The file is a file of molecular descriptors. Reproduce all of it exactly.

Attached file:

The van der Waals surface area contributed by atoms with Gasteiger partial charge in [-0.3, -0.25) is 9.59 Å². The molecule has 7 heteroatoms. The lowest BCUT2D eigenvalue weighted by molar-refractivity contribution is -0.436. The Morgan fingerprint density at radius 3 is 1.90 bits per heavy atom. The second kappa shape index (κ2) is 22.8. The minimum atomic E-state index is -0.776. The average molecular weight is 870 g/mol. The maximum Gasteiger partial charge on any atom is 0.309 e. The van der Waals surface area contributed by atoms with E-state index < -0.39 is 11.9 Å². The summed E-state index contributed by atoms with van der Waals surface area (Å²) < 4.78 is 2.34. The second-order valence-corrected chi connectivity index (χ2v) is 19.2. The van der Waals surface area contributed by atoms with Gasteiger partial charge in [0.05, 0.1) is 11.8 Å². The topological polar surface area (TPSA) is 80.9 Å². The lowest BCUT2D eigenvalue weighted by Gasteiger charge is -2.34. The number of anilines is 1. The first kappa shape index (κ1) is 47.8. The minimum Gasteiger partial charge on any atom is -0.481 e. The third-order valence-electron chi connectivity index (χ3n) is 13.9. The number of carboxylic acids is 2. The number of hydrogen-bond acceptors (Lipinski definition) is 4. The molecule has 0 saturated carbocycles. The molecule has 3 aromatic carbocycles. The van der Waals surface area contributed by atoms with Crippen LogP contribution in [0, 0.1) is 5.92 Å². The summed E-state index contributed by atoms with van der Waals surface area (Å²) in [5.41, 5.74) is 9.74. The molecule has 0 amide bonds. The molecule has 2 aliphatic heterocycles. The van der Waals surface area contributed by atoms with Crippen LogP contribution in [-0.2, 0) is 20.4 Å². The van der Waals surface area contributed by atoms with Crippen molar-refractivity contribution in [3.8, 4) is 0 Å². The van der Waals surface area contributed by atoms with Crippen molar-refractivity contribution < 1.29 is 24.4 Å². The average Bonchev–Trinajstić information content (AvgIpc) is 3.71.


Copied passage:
The van der Waals surface area contributed by atoms with Gasteiger partial charge in [-0.3, -0.25) is 9.59 Å². The molecule has 7 heteroatoms. The lowest BCUT2D eigenvalue weighted by molar-refractivity contribution is -0.436. The Morgan fingerprint density at radius 3 is 1.90 bits per heavy atom. The second kappa shape index (κ2) is 22.8. The minimum atomic E-state index is -0.776. The average molecular weight is 870 g/mol. The maximum Gasteiger partial charge on any atom is 0.309 e. The van der Waals surface area contributed by atoms with E-state index < -0.39 is 11.9 Å². The summed E-state index contributed by atoms with van der Waals surface area (Å²) < 4.78 is 2.34. The second-order valence-corrected chi connectivity index (χ2v) is 19.2. The van der Waals surface area contributed by atoms with Gasteiger partial charge in [0.05, 0.1) is 11.8 Å². The topological polar surface area (TPSA) is 80.9 Å². The lowest BCUT2D eigenvalue weighted by Gasteiger charge is -2.34. The number of anilines is 1. The first kappa shape index (κ1) is 47.8. The minimum Gasteiger partial charge on any atom is -0.481 e. The third-order valence-electron chi connectivity index (χ3n) is 13.9. The number of carboxylic acids is 2. The number of hydrogen-bond acceptors (Lipinski definition) is 4. The molecule has 0 saturated carbocycles. The molecule has 3 aromatic carbocycles. The van der Waals surface area contributed by atoms with Crippen LogP contribution in [0, 0.1) is 5.92 Å². The summed E-state index contributed by atoms with van der Waals surface area (Å²) in [5.41, 5.74) is 9.74. The molecule has 0 amide bonds. The molecule has 2 aliphatic heterocycles. The van der Waals surface area contributed by atoms with Crippen LogP contribution in [-0.2, 0) is 20.4 Å². The van der Waals surface area contributed by atoms with Crippen molar-refractivity contribution in [3.8, 4) is 0 Å². The van der Waals surface area contributed by atoms with Crippen molar-refractivity contribution < 1.29 is 24.4 Å². The average Bonchev–Trinajstić information content (AvgIpc) is 3.71.